Develop a healthy body image. Ask God to help you see your body as He views it – a wonderful creation and a temple for the Holy Spirit that is worthy of respect. Don’t neglect or abuse your body through overeating, extreme dieting, avoiding exercise or exercising excessively, smoking, drinking too much alcohol, etc. Rather than focusing on your physical appearance, focus on what your body enables you to do (such as hike through the woods, eat delicious food, etc.) and thank God regularly for the gift of a functional body. Whenever a negative thought about your body comes into your mind, turn it into a positive thought (for example, instead of thinking about how much you dislike the shape or size of your legs, think about how much you appreciate their strength for supporting you so you can walk). Pay attention to your body’s natural signals to discern when you’re truly hungry and when you’re truly full. Then eat according to those signals rather than according to an arbitrary schedule. Wear clothes that fit you comfortably now, whether or not you lose the weight you hope to lose. Honor God with your body. Use your body to learn more about God, such as by fasting in order to focus more on prayer for a set time period. Instead of thinking of your body in terms of pieces (“My smile is nice, but my nose is too big.”), think of your body as a cohesive whole that is all good because God created it. Remember, too, that you are more than just a body – you’re a whole person with an embodied soul. Ask God to help you see and appreciate yourself in a holistic way.
Develop a healthy sexuality. If sex with your spouse is painful or unpleasant, seek help from a Christian therapist or resources like books and videos that you and your spouse can use together to openly discuss the issues. Remember that God intends sex between spouses to be a wonderful gift that both embrace and enjoy. Pursue healing for any sexual abuse you may have experienced in the past and work with your spouse to pursue healing together for any sexual sins that have damaged your marriage, such as adultery or an addiction to pornography. Confess and repent of any sexual sins in your life and ask God to regularly help you remain sexually pure. If you’re single, ask for His help to remain celibate as long as you continue to be single. Grieve the sexual losses you have experienced in your life, whether through broken relationships or any other ways. Educate yourself on what sexual techniques you and your spouse can use to enjoy this part of your marriage. Pray for God to help you relax and approach married sex with a spirit of joy and fun.
Grow healthy relationships. Think and pray about who you are as a person, and once you’re confident that you know yourself well, pray for the courage to share who you are with others. Don’t pretend to be someone you’re not, or avoid sharing your thoughts and feelings with other people. Be open and honest with others, knowing that the risk is always worthwhile. Intentionally work to build close, meaningful relationships with others. Allow other people to be who they are – who God created them to be – instead of who you would like them to be. Don’t try to make decisions for others, change them, fix them, or control their choices and opinions. Ask God to help you respect and value the unique people they already are. View other people’s talents as gifts to appreciate rather than as threats in competition with you. Ask God to give you confidence in yourself that can’t be shaken by other people. Take good care of your own needs so you won’t unrealistically depend on others to take care of you; make sure you get adequate sleep, exercise, and nutrition. Practice seeing the good in all the people with whom you interact, and value all of your relationships (not just those with your family and close friends). Cultivate intimacy in your relationships by creating a safe space for honest sharing. Ask people questions about themselves and their lives, and genuinely listen to them. Let them know that you care about them and that you’re interested in their stories.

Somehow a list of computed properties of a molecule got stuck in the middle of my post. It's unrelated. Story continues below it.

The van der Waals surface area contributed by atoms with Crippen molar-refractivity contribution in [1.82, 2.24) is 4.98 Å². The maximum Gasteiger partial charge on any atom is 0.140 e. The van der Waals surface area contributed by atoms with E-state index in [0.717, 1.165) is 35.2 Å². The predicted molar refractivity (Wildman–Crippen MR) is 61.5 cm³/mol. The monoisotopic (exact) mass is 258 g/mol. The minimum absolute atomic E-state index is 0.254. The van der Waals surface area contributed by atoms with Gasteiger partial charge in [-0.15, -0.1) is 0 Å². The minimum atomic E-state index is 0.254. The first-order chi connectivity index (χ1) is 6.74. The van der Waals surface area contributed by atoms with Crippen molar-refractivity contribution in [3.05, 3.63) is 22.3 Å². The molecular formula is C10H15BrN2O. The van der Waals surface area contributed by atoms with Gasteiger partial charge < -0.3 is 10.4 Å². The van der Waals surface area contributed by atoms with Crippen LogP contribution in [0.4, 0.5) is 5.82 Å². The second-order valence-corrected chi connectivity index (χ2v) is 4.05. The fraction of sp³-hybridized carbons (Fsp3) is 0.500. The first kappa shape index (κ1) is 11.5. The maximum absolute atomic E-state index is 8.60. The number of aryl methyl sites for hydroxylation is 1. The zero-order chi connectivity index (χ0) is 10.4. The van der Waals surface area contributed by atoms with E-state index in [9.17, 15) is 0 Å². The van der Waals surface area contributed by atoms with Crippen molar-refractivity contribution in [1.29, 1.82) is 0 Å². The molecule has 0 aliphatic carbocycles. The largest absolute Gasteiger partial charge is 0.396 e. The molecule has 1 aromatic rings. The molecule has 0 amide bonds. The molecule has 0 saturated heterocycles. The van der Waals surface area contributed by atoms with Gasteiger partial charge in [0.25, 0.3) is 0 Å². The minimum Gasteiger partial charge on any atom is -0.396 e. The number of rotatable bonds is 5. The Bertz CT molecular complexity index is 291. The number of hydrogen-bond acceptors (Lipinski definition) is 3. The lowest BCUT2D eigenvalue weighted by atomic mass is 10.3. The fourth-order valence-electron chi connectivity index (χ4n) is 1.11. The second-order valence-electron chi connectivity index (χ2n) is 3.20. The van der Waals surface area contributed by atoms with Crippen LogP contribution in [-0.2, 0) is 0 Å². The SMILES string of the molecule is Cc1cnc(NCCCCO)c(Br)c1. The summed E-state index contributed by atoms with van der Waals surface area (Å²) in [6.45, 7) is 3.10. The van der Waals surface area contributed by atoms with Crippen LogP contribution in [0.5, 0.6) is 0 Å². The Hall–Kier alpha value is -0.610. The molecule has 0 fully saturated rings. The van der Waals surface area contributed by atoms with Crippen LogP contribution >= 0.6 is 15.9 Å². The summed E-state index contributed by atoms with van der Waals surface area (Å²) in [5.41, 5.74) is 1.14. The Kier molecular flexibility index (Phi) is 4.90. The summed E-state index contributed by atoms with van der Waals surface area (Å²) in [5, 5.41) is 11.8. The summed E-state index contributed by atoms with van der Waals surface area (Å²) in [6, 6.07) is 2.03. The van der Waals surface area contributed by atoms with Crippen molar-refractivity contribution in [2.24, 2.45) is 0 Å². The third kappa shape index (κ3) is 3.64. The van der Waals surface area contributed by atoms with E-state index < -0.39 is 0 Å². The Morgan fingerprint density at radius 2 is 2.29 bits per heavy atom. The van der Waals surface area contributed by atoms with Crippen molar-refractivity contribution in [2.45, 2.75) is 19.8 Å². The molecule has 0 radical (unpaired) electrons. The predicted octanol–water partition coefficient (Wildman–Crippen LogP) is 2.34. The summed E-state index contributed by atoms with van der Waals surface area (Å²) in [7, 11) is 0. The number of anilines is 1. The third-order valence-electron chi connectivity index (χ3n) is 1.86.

Restore your broken heart. Acknowledge the reality of the wounds you’ve suffered from broken relationships in the past. Allow yourself to experience the entire range of emotions associated with that. Talk with a trusted confidante about your feelings, and pray about them, too. Clean out the wounds by letting go of the bad stuff – either abusive relationships that you must end, or unhealthy relationships patterns that you need to identify and change. Get rid of bitterness that poisons you and choose to forgive yourself for your relationship mistakes and other people for the ways they have hurt you. Know that God expects you to forgive, and He stands ready to help you do so. Pray for the courage you need to keep on reaching out to others in love. Write your autobiography to reflect on your life. Then ask yourself what you can learn from your story, and where you see God at work. Pay special attention to your relationships, noticing patterns and considering what ways you grew as a person through your relationship experiences. Remind yourself regularly of God’s promises to you in the Bible. Notice the ways God is at work in your life right now, and place for your hope for the future in Him, knowing you can always count on Him.
Reach out to a hurting world. Invite God to use your brokenness to help not just you, but also other people in need of wholeness. Ask Him to give you compassion for what other people are going through as you recall your own struggles. Reach out to hurting people by simply being present with them in their pain. Don’t try to rush them through their challenges or give them advice, clichés, pat answers or empty promises in an attempt to solve their problems. Instead, give them the valuable gift of genuinely listening. Ask God to help you be honest, patient, and gentle with others. Allow your own wounds to become a source of healing for them.
Adapted from Stronger than You Think: Becoming Whole Without Having to Be Perfect, copyright 2007 by Kim Gaines Eckert. Published by IVP Books, a division of InterVarsity Press, Downers Grove, Ill., www.ivpress.com.
Kim Gaines Eckert, Psy. D., is an assistant professor of psychology and counseling at Lee University, Cleveland, TN. She is also clinical director of Kids’ Talk, the Lee University play therapy center.